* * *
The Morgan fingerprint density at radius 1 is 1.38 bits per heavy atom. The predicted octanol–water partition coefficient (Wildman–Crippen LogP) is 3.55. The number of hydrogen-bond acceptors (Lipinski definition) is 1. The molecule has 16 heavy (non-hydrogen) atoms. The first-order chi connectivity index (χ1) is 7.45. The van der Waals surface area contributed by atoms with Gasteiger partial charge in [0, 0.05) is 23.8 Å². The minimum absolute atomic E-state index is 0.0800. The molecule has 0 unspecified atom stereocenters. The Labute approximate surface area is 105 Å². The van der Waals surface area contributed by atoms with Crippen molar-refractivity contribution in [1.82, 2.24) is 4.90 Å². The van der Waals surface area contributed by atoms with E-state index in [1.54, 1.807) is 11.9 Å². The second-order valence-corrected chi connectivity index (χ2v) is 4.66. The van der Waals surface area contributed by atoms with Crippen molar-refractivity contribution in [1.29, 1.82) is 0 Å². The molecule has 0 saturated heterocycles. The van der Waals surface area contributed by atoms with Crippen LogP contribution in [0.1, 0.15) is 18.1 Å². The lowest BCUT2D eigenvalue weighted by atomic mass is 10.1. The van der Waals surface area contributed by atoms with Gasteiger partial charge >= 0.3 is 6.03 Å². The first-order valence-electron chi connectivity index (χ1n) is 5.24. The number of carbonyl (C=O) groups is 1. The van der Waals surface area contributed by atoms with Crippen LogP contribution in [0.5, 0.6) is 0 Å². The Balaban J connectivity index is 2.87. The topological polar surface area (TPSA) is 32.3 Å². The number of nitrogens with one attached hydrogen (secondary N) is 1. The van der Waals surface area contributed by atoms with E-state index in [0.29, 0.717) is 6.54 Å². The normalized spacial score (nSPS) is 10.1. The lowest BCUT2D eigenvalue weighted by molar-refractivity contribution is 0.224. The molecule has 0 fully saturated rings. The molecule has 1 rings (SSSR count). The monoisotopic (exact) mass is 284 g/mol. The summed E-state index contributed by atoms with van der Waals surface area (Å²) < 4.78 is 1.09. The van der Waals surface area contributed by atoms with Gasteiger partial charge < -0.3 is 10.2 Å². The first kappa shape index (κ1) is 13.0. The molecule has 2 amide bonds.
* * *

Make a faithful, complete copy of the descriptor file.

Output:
The Morgan fingerprint density at radius 1 is 1.38 bits per heavy atom. The predicted octanol–water partition coefficient (Wildman–Crippen LogP) is 3.55. The number of hydrogen-bond acceptors (Lipinski definition) is 1. The molecule has 16 heavy (non-hydrogen) atoms. The first-order chi connectivity index (χ1) is 7.45. The van der Waals surface area contributed by atoms with Gasteiger partial charge in [0, 0.05) is 23.8 Å². The minimum absolute atomic E-state index is 0.0800. The molecule has 0 unspecified atom stereocenters. The Labute approximate surface area is 105 Å². The van der Waals surface area contributed by atoms with Crippen molar-refractivity contribution in [1.82, 2.24) is 4.90 Å². The van der Waals surface area contributed by atoms with E-state index in [1.54, 1.807) is 11.9 Å². The second-order valence-corrected chi connectivity index (χ2v) is 4.66. The van der Waals surface area contributed by atoms with Crippen molar-refractivity contribution in [1.29, 1.82) is 0 Å². The molecule has 0 saturated heterocycles. The van der Waals surface area contributed by atoms with Crippen LogP contribution in [0.1, 0.15) is 18.1 Å². The lowest BCUT2D eigenvalue weighted by atomic mass is 10.1. The van der Waals surface area contributed by atoms with Gasteiger partial charge >= 0.3 is 6.03 Å². The first-order valence-electron chi connectivity index (χ1n) is 5.24. The number of carbonyl (C=O) groups is 1. The van der Waals surface area contributed by atoms with Crippen LogP contribution in [0.5, 0.6) is 0 Å². The Balaban J connectivity index is 2.87. The topological polar surface area (TPSA) is 32.3 Å². The number of nitrogens with one attached hydrogen (secondary N) is 1. The van der Waals surface area contributed by atoms with E-state index in [0.29, 0.717) is 6.54 Å². The normalized spacial score (nSPS) is 10.1. The lowest BCUT2D eigenvalue weighted by molar-refractivity contribution is 0.224. The molecule has 0 fully saturated rings. The molecule has 1 rings (SSSR count). The monoisotopic (exact) mass is 284 g/mol. The summed E-state index contributed by atoms with van der Waals surface area (Å²) < 4.78 is 1.09. The van der Waals surface area contributed by atoms with Gasteiger partial charge < -0.3 is 10.2 Å². The first kappa shape index (κ1) is 13.0. The molecule has 2 amide bonds.